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Fall Student Convocation Address

September 10, 2017


You are here. The Middlebury Class of 2021. You've arrived. You've found friends. You've got plans for your program of study. You may even have plans for next weekend. Many of you have ideas about what sport you will play. Most of you will change your major, some of you many times. And all of you will find new friends. All of you will remember something a professor said, 50 years from now, that will help you in your journey. As the author of Proverbs hopes, so too we hope that you will be happy here because you have found new wisdom and understanding.

With plans for such an amazing future, what about the now? How do you deal with the Middlebury of the next few months? How do you figure out who you are, here and now, as a college student? I offer a brief answer. You become a college student by becoming wise. The little book that we’ve given you, with sayings—we give that to students every year, and we want you to keep it with you. You can return to it again and again when you are in need of wisdom, when you are in need of lenses to help you to see better.

Here's the hard part. Everyone at Middlebury is as talented as you are, but in a different way. And that can be exhilarating, but it can also be disorienting and discouraging. People already know huge amounts about subjects you've never heard of, lived in places that you barely recognize on a map, competed in athletic contests you didn't even know existed. Maybe you've already met one of your new classmates who's a published novelist and three-season varsity athlete, who started her own NGO and hiked the Appalachian trail solo. And the most annoying thing is, as you've probably already discovered, she is really nice, too. That's the Middlebury way.

But having a lot of information is not wisdom. As Euripides tells us in The Bacchae, intellect is not wisdom. Wisdom is not knowing a lot, but knowing your own truth. So this is the first part about becoming wise: your job is not to be like others. Your job is to be like yourself. So I ask you now, and I will never tire of asking you throughout your time here: How long are you going to worry, like some of you are right now, sitting in those pews and listening to us? How long are you going to worry about who you are not, when you should be getting on with the glorious business of being who you are? Your job at Middlebury is to become more like yourself—whoever that person is and wherever that person takes us and our community.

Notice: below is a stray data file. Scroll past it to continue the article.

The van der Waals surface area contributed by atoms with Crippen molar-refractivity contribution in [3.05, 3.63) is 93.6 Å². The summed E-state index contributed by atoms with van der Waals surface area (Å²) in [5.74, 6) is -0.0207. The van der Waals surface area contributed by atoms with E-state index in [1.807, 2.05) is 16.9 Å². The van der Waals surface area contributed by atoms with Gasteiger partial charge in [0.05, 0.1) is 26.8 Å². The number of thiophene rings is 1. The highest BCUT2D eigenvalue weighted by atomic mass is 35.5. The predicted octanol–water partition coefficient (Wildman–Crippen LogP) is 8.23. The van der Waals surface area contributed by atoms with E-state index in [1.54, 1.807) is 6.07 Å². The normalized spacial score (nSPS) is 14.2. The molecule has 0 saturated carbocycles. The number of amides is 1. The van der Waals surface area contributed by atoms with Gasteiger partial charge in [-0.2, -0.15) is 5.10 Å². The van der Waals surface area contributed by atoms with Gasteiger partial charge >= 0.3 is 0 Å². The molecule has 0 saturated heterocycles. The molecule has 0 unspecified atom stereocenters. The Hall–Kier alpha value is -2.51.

Once you've stopped comparing yourself to everyone else, then you can go on to the second part of wisdom: understanding that you are Middlebury. You are probably wondering whether you have the strength sufficient to the task. So here's what we want to tell you. You do have that strength, because you belong here. We chose you. We chose you because we sensed, and you did too, that there was something about you and this place that made a really wonderful match. You can do your work here, whatever that work turns out to be. You can play here, whatever that play turns out to be. Your creativity is the creativity of the whole community. Your creativity is what makes Middlebury Middlebury. Whenever you hear people talk about Middlebury as if it were outside of them, apart from them, they're not being wise. It's our job to remind each other we are, all of us, Middlebury. Which means that all of us belong and have something profoundly important to contribute to this community. And we need to make changes in ourselves first and foremost if we want the community to change.

The third part of being wise is having expectations of each other. We have them of you. The Middlebury way is to be constructive. As the New Testament author James puts it, wisdom is not divided, insincere, or mean-spirited, but " to persuasion...filled with mercy and good fruits." We expect you to be the same. When you think the institution could be better, we will always respond. That's our job and we love doing it. We will work with you to make it better. That is also the Middlebury way. But that willingness to work together also comes with expectations: in the spirit of good fruits, we ask that you never stop at the criticism, but that you always move toward the constructive solution.

We had students a decade ago who wanted Middlebury to be carbon neutral by 2016. And guess what? Last year, we did it. The students didn't just demand that their professors and administrators do something. They themselves came up with a plan about how to get there. And everyone in our community responded and worked together to try to meet these environmental goals, step by step. And because students were constructive, and came up with a plan, professors and administration responded. And we did it together. Last winter, we became one of the largest institutions of its kind to be carbon neutral. And so your class could be the ones to help come up with the next plan: how to be permanently carbon negative. And last year, when we were in the midst of a difficult political season, both nationally and on campus, the debate team brought the whole campus together in a collegewide conversation, where people discussed race, class, privilege, controversial speakers, and many other topics. Students stayed long afterwards to keep talking. That kind of community building is what the Qur'an is referring to when it says, "Give charitably from the good things you have acquired." At Middlebury, you will be given a great deal, and we expect you to help us build the community constructively as a way of giving back.